Hurricane Sandy -- Six Months Later
On October 29, 2012 Hurricane Sandy hit Gateway hard, causing damage to all three units of the park and forcing the closure of the entire park. In response, the National Park Service (NPS) deployed a 400-person Incident Management Team (IMT) who took charge of the emergency response effort for all the parks in the New York area. Over the next 60 days, more than 1,000 employees responded and served on the Incident team.
For Gateway, the storm had its greatest impact on the entire Sandy Hook Unit, and on several sites within the Jamaica Bay Unit and the Staten Island Unit. By November portions of the Staten Island and Jamaica Bay Units reopened, but as of this date the Sandy Hook Unit remains closed.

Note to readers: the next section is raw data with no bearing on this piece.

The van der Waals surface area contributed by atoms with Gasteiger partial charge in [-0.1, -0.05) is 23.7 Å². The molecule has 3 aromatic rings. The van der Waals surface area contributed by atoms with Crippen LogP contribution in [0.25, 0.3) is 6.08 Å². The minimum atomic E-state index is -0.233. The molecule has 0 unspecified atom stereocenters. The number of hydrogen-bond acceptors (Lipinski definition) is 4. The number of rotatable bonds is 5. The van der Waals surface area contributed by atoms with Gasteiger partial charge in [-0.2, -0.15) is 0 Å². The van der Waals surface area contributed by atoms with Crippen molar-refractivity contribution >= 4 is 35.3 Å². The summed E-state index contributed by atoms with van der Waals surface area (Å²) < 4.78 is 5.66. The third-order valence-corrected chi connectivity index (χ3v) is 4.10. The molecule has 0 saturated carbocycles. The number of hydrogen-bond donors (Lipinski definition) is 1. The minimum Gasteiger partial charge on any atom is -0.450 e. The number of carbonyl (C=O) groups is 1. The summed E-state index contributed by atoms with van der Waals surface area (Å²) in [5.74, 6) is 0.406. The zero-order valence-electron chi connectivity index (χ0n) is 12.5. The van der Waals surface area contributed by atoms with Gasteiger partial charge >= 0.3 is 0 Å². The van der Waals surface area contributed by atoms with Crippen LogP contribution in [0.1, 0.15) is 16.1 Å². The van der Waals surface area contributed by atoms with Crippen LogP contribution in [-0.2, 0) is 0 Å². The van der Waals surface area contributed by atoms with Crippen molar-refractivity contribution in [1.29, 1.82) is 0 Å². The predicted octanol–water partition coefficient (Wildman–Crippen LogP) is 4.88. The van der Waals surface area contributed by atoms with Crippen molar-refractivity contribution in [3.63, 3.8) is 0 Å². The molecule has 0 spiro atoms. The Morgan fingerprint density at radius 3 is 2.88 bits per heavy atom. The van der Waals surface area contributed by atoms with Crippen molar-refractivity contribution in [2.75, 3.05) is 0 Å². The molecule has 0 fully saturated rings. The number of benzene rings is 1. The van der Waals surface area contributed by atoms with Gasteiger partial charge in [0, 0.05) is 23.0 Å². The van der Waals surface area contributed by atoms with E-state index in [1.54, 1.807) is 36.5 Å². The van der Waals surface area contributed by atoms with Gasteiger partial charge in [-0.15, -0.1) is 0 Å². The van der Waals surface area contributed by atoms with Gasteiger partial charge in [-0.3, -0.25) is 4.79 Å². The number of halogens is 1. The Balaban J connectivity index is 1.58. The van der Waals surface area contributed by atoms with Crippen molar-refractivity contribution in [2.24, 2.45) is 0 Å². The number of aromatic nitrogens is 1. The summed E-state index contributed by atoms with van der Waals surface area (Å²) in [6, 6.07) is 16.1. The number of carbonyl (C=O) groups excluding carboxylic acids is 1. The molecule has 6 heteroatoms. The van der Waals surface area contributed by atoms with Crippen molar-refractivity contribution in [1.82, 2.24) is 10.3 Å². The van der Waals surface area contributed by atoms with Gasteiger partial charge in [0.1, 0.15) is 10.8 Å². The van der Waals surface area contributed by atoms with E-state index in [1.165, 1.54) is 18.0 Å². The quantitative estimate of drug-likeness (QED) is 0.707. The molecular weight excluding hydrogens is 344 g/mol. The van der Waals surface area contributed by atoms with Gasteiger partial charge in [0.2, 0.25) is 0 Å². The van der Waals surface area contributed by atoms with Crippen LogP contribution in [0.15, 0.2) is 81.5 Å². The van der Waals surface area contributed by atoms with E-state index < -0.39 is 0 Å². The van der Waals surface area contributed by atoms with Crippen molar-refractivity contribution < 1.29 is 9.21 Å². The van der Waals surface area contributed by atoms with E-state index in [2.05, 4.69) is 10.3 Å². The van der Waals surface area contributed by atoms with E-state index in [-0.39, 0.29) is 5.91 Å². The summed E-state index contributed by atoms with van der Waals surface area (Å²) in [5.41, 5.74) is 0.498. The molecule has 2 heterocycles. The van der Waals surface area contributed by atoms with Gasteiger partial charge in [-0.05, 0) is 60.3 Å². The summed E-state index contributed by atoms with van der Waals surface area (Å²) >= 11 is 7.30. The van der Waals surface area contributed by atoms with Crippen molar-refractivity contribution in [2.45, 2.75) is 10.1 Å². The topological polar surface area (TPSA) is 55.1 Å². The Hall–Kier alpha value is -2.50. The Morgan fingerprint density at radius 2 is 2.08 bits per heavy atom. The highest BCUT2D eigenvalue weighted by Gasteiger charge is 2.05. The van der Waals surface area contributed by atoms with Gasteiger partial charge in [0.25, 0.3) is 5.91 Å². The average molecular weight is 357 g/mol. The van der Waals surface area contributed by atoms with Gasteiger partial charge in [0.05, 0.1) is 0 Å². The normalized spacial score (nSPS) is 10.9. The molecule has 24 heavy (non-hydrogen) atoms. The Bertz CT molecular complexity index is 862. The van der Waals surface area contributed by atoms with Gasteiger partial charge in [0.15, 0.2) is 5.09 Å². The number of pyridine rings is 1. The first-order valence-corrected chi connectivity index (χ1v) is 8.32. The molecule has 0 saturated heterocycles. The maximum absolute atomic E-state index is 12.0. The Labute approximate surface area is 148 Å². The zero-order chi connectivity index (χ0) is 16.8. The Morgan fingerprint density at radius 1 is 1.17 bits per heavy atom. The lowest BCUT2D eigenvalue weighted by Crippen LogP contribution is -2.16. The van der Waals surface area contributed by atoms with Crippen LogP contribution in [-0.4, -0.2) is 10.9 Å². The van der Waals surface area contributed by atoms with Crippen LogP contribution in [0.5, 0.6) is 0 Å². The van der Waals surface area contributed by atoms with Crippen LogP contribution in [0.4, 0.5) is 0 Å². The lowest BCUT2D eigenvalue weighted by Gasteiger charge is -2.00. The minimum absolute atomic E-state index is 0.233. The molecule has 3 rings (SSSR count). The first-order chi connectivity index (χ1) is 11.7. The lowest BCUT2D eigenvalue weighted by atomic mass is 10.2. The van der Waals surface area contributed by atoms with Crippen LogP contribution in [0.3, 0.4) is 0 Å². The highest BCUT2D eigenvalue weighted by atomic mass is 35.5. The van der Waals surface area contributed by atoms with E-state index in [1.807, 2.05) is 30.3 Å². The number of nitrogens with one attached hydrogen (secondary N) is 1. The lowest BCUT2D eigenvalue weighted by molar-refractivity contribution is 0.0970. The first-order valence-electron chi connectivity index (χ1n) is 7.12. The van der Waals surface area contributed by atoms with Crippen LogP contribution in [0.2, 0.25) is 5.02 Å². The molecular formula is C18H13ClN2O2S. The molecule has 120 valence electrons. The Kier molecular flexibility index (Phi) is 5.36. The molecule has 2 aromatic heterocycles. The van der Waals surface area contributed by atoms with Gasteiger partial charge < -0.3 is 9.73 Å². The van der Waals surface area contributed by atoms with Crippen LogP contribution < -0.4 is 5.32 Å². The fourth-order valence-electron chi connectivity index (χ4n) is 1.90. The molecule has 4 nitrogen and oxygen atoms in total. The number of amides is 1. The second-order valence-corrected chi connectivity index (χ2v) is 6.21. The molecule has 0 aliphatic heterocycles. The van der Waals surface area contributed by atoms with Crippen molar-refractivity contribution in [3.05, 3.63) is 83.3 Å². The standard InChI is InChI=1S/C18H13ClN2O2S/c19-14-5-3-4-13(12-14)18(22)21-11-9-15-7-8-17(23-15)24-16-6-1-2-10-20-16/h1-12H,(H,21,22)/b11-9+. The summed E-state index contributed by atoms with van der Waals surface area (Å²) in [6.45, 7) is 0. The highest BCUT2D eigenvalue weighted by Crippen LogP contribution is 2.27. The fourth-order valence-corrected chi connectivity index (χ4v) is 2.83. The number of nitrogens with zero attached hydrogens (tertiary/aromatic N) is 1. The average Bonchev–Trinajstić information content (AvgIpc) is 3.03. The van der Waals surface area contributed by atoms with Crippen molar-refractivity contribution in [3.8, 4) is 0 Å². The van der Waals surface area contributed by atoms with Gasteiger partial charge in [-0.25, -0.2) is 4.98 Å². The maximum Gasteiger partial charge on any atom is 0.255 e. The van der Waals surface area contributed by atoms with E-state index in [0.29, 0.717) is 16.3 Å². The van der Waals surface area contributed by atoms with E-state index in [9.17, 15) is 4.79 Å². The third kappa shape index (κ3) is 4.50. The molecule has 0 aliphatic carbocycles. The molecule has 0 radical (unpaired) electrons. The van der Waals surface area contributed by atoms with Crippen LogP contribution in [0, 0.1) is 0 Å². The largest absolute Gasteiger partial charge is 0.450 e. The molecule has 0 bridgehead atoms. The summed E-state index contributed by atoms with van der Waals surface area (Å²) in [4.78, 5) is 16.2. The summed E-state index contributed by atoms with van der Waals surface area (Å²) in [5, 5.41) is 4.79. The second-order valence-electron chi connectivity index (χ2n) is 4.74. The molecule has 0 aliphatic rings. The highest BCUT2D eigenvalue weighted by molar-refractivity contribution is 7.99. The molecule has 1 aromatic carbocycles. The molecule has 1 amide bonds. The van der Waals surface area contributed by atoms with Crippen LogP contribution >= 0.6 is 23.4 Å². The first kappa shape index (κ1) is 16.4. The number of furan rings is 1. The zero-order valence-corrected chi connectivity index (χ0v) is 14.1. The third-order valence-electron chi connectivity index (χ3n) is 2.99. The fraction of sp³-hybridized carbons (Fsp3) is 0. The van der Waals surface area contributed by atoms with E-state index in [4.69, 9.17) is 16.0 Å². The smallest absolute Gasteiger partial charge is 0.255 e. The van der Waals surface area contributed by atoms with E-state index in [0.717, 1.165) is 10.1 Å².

Currently the park is in the recovery phase and through the efforts of the park staff, the Denver Service Center, and specialists from the Northeast Regional Office, the park is slowly rebuilding using the funds appropriated by the Sandy Recovery Improvement Act.
Park-Wide Volunteer Efforts
Since the first post-Sandy volunteer project on December 1, more than 1,700 volunteers have dedicate 6,250 hours in the effort to restore numerous parts of the park. On April 27, Clean Ocean Action coordinated a shoreline cleanup with over 700 volunteers at Sandy Hook and collected 80 tons of debris.
Did You Know?
Fort Wadsworth, located on Staten Island at the Narrows (next to the Verrazano Bridge), is one of the oldest military sites in the nation. This site has controlled the entrance to New York Harbor since the Washington administration.